People tend to talk about spiritual warfare in one of two ways:
- Not at all because it feels weird to talk about demons and the Devil and unseen realms. Plus, we believe God is sovereign and that he restrains Satan and that making oil crosses above doorways isn’t necessary.
- Constantly because Satan is everywhere and if you’re not constantly vigilant something could go seriously wrong. After all, he’s prowling about like a lion, looking for people to devour.
It seems to me that neither of these extremes is quite right.
After all, the Bible does talk about spiritual warfare. To ignore it entirely is to ignore part of scripture. But it also doesn’t talk about it that much, and to give it too much airplay isn’t biblical or healthy.
So what’s the deal with spiritual warfare? How do we wage war effectively without being weird or hyper-spiritual? Let’s look at the Bible.
Spiritual Warfare Is Primarily Internal
95% of the time, the Bible talks about spiritual warfare in terms of what happens within, not in terms of exorcising demons or fighting evil spirits but in fighting against the world, the flesh, and the Devil’s temptations.
For example, 1 John 3:8 says:
Whoever makes a practice of sinning is of the devil, for the devil has been sinning from the beginning. The reason the Son of God appeared was to destroy the works of the devil.
What are the works of the devil? Sin. When we sin, we are living as if we haven’t been transferred into the kingdom of God. We’re living as if we’re still dead in our sins and alive to Satan.
James 4:7 puts it this way:
Submit yourselves therefore to God. Resist the devil, and he will flee from you.
James writes this as part of a bigger discussion about pride and humility. He’s not talking about claiming territories for God or praying walls of spiritual protection around people. He’s saying that spiritual warfare against Satan involves fighting against the demonic temptation of pride.
When we fight against the sin that so often rages within, we are doing spiritual warfare. We are resisting the devil. We are taking up the shield of faith and standing firm against the temptations and accusations of the enemy. We are declaring the old us is dead and that we are no longer part of the kingdom of Satan.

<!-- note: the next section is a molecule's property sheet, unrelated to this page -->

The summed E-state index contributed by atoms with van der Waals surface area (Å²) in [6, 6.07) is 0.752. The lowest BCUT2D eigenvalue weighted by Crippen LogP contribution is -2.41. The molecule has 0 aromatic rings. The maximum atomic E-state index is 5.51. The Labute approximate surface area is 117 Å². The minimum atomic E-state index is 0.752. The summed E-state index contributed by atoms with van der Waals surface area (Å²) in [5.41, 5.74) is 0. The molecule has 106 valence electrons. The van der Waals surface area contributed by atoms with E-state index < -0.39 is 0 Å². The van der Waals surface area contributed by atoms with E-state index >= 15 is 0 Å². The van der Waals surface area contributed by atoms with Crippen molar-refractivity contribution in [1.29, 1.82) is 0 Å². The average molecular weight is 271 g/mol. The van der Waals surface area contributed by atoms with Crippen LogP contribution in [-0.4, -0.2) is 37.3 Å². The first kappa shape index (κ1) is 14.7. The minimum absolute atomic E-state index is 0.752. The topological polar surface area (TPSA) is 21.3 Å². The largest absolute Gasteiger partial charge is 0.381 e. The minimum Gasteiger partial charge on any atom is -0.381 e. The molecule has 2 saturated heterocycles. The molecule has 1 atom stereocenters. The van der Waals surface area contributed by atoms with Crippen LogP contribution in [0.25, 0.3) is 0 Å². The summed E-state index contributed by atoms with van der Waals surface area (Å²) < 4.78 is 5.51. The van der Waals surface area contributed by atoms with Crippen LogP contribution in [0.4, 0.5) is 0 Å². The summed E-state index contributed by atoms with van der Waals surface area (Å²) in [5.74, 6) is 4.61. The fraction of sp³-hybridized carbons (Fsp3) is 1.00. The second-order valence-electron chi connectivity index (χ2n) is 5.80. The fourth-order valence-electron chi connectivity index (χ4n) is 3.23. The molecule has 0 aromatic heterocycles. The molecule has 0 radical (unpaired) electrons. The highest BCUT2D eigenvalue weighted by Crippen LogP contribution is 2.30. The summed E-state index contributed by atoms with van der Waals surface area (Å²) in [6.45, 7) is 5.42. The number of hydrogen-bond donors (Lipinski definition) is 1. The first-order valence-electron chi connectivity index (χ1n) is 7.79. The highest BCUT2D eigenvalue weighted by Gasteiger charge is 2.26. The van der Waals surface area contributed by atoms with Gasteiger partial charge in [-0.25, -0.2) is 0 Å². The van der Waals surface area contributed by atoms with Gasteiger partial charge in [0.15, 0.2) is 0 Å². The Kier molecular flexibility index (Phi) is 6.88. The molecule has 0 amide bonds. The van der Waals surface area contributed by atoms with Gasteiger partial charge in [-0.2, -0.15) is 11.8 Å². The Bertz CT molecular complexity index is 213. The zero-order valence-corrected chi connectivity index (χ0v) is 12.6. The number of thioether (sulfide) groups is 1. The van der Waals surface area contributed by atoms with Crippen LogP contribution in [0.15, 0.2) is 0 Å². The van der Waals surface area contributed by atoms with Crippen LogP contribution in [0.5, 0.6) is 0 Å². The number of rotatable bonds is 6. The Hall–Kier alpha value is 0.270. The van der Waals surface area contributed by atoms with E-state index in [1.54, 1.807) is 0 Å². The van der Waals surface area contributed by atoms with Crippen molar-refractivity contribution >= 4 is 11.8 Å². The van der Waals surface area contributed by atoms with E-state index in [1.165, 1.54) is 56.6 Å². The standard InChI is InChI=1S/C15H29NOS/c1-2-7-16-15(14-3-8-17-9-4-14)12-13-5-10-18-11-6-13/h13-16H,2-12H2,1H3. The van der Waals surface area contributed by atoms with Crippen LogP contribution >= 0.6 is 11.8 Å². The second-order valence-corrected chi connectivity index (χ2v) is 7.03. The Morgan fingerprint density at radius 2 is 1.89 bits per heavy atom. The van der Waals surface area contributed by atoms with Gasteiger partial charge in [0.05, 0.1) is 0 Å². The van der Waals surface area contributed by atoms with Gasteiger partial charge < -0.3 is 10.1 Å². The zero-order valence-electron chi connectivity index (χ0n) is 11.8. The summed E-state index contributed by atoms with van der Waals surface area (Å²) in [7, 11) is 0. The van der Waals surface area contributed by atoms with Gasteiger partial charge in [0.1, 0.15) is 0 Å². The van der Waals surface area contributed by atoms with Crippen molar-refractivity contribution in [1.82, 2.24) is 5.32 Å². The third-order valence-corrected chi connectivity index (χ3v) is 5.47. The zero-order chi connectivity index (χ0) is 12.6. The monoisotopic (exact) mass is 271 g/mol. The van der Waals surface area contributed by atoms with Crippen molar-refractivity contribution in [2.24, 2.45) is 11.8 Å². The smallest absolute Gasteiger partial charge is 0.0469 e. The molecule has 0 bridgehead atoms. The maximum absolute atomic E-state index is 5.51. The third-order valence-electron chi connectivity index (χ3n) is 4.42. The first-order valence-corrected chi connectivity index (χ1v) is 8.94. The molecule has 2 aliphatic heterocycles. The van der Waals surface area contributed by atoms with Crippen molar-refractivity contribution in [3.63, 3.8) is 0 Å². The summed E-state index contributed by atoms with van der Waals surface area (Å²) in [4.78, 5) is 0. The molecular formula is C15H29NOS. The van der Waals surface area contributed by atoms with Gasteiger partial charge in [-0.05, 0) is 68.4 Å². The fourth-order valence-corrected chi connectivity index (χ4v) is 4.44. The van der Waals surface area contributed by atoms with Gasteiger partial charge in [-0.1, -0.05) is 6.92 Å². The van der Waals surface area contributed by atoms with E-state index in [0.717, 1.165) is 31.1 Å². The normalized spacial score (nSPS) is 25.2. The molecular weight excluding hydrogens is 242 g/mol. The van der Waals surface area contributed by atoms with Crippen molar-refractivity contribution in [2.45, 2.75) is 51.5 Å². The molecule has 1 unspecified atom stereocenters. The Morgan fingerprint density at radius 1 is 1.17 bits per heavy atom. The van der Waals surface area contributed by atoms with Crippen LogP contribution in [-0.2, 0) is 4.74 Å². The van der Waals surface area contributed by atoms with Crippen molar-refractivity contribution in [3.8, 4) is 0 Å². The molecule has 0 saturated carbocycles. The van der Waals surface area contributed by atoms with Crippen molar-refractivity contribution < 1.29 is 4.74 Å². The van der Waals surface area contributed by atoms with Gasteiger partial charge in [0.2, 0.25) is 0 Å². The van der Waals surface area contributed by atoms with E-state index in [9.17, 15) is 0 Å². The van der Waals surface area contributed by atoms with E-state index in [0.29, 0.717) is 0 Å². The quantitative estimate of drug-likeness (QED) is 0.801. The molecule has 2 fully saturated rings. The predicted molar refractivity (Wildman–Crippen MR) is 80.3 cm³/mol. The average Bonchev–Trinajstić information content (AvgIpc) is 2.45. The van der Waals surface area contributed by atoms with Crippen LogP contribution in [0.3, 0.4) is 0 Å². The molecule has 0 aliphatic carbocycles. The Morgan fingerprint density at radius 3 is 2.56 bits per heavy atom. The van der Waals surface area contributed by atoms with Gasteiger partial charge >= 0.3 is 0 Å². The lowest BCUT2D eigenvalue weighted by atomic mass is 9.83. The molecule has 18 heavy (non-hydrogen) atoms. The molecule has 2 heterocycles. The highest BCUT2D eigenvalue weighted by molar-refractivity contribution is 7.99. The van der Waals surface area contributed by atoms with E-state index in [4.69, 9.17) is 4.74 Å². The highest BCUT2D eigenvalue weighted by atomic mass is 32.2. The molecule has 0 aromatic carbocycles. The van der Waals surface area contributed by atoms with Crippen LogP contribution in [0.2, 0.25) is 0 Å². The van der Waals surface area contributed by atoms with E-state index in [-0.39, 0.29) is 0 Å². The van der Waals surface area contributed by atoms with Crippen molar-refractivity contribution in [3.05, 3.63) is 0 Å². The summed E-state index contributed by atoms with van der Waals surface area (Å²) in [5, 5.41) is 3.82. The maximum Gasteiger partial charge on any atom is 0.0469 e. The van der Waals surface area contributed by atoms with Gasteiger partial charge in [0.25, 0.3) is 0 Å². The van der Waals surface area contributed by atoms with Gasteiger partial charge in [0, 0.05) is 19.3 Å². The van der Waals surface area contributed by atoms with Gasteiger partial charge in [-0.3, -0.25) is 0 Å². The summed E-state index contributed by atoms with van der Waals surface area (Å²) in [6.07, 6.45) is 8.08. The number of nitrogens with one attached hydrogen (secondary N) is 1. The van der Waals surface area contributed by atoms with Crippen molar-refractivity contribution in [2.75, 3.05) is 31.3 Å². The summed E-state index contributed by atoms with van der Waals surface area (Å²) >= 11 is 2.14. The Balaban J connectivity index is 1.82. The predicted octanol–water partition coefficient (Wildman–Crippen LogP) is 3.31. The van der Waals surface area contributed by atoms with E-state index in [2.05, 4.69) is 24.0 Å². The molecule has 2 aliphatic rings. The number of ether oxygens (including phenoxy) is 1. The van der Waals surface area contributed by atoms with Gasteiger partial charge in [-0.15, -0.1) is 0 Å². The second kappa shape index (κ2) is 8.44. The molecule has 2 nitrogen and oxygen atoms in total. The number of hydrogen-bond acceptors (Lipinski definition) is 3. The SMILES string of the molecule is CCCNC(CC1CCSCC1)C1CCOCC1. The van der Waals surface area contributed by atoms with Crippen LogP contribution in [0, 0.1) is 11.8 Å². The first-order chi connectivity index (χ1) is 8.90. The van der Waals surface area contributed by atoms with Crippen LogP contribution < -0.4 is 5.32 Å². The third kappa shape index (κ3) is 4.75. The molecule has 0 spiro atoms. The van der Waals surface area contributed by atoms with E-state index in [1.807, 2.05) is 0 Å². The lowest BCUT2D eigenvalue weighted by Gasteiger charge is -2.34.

Focusing heavily on the external trappings of spiritual warfare – casting demons out, praying against the forces of hell, etc. – can actually distract us from the battle within. We can give the devil undue attention while simultaneously sinning, which is the exact opposite of what God calls us to.
Spiritual Warfare Occasionally Involves External Things
There are times when it may be necessary to engage in warfare in some external way. We see this throughout the ministry of Jesus. He regularly cast demons out of people and told his disciples that there would be times when demons could only be driven out by prayer.
Frankly, I’ve never had direct involvement in something like casting a demon out, but I don’t believe it’s outside the realm of possibility. I have encountered people that I’ve wondered about – people who seemed truly and deeply disturbed.
I also know that in countries where animism and spiritualism are rampant, evangelists do come face to face with people who willingly participate in demonic activities.
There have been times when I’ve prayed that God would deliver someone from spiritual attack – when temptation or wickedness seemed to be pressing particularly hard on them in ways I don’t usually see.
In our secularized, Western culture, I believe that most Satanic activity comes in the form of him convincing people that they are radically autonomous – that they can choose their own truth and be whoever they want to be. That God himself endorses their lifestyle and encourages them to brave their own path.
When we share the gospel with and pray for these individuals, we are participating in spiritual warfare. We are taking a stand against the works of darkness and, in a sense, fighting for the souls of men and women.
In The Screwtape Letters, C.S. Lewis wrote:
The greatest evil is not now done in those sordid “dens of crime” that Dickens loved to paint. It is not done even in concentration camps and labour camps. In those we see its final result. But it is conceived and ordered (moved, seconded, carried, and minuted) in clean, carpeted, warmed and well-lighted offices, by quiet men with white collars and cut fingernails and smooth-shaven cheeks who do not need to raise their voices.
Lewis understood that in our polite, post-modern society, Satan tends to prowl about stealthily, dragging people to hell with their sin rather than their ritual sacrifices. That the influence of evil is seen primarily in websites and sitcoms and workplace affairs, not in blatant demonic rituals.
When we boldly proclaim the gospel and take a stand against wickedness, we are certainly waging spiritual warfare.
We Can Stop Casting Demons Out Of Cats
In my dad’s early Christian years, when he was part of the Charismatic movement, a friend of his was convinced that a cat was actually demon possessed. Wanting to take a stand against evil, this friend cast the “demon” out of the cat.
While it’s certainly not impossible that the cat was possessed (Jesus cast demons into pigs), we don’t need to be looking for demons around every corner.
Most of our spiritual warfare takes place in our own hearts and by taking a stand for Christ in a broken and dark world.
Of course, cats are evil.